Mayor Johnson has said he supports the idea of a legal campground but that the city lacks the political will to make it happen now. He assembled a task force that has drafted a report on a proposed "safe ground" that would need to be approved by the City Council.

"We have some powerful people on our side," said Joan Burke, advocacy director for Loaves & Fishes.

Merin said the "safe ground" he created already has accomplished a purpose. "Here, people had a little bit of security and got some experience in self-governance," he said. "They are better-prepared to face the next challenge."

Kraintz said he and fellow campers felt safe on the grounds, where they have access to portable toilets and a large barbecue grill. "There were no major fights, no trouble at all," he said.

Even as police roamed the area Wednesday, Kraintz vowed to challenge the city's stand.

"We don't feel we are committing a crime," said Kraintz, wearing a bright green "Sacramento Safe Ground" T-shirt.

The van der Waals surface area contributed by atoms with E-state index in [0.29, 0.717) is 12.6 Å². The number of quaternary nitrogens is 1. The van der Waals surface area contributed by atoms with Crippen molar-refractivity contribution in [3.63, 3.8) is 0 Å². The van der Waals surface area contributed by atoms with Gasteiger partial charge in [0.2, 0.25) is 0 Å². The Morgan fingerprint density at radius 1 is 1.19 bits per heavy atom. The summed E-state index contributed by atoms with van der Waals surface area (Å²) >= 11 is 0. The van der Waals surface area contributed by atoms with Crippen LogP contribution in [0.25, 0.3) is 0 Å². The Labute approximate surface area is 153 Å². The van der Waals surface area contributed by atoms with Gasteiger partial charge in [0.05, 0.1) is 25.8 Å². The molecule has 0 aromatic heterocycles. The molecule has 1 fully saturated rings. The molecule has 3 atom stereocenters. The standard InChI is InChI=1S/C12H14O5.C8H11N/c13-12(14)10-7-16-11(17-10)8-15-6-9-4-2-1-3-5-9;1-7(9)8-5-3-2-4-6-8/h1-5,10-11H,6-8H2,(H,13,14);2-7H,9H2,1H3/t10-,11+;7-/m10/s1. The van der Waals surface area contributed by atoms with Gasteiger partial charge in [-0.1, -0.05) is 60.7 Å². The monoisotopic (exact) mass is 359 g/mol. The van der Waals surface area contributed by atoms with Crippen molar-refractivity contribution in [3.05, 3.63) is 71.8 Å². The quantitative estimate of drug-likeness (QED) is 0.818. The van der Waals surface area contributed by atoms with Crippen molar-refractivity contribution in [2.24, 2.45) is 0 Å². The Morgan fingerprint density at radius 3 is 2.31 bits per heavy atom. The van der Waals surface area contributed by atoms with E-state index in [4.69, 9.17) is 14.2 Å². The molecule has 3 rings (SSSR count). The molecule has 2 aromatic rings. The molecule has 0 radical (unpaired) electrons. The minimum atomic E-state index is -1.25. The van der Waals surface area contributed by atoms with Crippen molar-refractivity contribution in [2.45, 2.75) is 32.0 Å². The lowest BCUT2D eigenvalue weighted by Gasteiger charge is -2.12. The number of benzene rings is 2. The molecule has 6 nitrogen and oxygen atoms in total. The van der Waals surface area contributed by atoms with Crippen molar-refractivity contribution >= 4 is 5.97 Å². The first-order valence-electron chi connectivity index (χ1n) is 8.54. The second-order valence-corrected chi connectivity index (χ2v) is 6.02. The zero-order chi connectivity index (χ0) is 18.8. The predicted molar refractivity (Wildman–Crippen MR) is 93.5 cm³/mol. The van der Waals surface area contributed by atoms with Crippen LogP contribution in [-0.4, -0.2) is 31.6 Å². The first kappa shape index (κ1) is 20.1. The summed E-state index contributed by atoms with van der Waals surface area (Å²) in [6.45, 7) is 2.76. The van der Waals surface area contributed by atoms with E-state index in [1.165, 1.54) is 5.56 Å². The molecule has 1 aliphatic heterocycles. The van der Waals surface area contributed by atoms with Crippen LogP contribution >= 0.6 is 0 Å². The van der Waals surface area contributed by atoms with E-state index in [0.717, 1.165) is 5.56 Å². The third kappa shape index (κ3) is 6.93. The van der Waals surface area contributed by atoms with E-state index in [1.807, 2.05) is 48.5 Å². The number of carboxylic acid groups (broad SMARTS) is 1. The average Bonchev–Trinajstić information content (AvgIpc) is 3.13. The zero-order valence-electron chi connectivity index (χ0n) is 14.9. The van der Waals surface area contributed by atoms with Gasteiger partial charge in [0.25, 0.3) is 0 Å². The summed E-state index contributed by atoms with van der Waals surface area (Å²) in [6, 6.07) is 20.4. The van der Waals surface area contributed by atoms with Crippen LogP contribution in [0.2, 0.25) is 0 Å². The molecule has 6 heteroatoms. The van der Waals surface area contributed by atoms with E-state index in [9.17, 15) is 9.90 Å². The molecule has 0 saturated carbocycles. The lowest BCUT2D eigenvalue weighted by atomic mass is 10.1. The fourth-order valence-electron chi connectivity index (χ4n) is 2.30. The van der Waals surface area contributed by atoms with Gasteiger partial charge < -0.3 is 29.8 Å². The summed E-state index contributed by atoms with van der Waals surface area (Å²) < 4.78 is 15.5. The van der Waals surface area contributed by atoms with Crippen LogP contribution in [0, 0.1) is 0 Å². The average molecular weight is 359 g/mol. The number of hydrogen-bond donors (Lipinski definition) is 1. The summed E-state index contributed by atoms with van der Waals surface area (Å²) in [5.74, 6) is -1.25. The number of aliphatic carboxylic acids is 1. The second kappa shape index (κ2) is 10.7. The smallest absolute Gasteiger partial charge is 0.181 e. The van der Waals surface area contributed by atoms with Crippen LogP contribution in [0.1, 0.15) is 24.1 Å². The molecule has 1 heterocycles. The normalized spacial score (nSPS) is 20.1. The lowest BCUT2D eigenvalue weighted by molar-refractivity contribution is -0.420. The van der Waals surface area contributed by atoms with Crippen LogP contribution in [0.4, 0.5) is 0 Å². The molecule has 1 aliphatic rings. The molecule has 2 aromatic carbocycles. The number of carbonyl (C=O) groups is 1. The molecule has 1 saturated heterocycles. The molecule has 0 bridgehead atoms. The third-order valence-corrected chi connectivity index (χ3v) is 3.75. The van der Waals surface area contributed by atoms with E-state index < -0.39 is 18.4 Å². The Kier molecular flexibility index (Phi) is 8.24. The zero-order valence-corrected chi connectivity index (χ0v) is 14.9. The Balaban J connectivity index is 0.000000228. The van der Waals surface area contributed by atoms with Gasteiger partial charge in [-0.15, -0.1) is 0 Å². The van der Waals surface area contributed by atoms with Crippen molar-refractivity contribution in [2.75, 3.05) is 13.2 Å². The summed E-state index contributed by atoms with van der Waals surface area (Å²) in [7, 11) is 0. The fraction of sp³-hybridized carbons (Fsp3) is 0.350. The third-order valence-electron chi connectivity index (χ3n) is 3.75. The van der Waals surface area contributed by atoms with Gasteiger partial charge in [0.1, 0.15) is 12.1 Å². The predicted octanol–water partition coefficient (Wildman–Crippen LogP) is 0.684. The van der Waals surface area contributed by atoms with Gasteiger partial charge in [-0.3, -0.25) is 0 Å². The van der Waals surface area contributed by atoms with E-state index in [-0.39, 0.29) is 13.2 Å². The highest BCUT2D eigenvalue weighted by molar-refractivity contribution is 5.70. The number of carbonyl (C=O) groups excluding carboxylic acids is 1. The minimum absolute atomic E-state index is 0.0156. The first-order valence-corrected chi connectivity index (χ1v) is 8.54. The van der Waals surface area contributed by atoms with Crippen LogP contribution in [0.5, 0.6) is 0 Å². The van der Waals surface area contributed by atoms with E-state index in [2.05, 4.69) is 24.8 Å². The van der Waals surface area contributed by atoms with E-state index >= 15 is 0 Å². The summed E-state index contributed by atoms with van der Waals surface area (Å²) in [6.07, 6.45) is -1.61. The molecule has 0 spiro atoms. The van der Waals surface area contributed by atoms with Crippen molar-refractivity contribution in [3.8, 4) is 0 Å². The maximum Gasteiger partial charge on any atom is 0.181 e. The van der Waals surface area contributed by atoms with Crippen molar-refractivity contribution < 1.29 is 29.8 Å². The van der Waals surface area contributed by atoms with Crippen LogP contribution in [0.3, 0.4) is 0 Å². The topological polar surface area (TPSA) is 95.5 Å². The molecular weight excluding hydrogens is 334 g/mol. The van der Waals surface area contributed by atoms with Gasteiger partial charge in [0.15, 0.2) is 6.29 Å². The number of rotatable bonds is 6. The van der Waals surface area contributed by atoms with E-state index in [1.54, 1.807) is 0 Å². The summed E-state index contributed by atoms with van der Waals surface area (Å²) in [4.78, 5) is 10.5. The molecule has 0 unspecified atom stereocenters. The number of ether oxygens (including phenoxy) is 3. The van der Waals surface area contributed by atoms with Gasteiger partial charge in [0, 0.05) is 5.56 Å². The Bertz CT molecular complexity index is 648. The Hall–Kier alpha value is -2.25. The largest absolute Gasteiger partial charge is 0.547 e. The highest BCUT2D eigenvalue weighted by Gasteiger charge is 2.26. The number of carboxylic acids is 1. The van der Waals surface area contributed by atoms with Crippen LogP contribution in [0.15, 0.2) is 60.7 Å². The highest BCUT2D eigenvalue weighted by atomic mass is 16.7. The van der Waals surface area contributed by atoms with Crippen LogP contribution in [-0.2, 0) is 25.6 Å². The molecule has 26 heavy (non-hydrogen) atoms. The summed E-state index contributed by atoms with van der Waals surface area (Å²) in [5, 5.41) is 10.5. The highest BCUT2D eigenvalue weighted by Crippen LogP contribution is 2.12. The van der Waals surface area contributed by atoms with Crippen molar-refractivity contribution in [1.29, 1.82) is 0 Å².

"We just want a safe place to sleep at night, and we're not going anywhere."

Call The Bee's Cynthia Hubert, (916) 321-1082.

Sacramento police officers photograph homeless camper Carmen Bray outside her tent Wednesday. Police rousted about 30 people from the site on C Street owned by Sacramento attorney Mark Merin. He has allowed the homeless to illegally camp on the property while negotiations on a permanent solution proceed among local business, political and religious leaders.

Jim Conley Jr. sets up a spare tent after police seized 32 tents, sleeping bags and other items fromhomeless campers on Wednesday. Buoyed by the support of local leaders, the campers are making a stand at the site on C Street.

Comment: It should be obvious that the homeless in the streets are
not going to simply disappear from the public eye, not when they have
no place else to go but the streets. We need safeground, a place where
they can simply be left alone without police harassment or getting

Education for Liberation! Venceremos Unidos!
Peter S. Lopez ~aka ~Peta-de-Aztlan~
Sacramento, California, Aztlan
Yahoo Email: 
Come Together! Join Up! Seize the Time!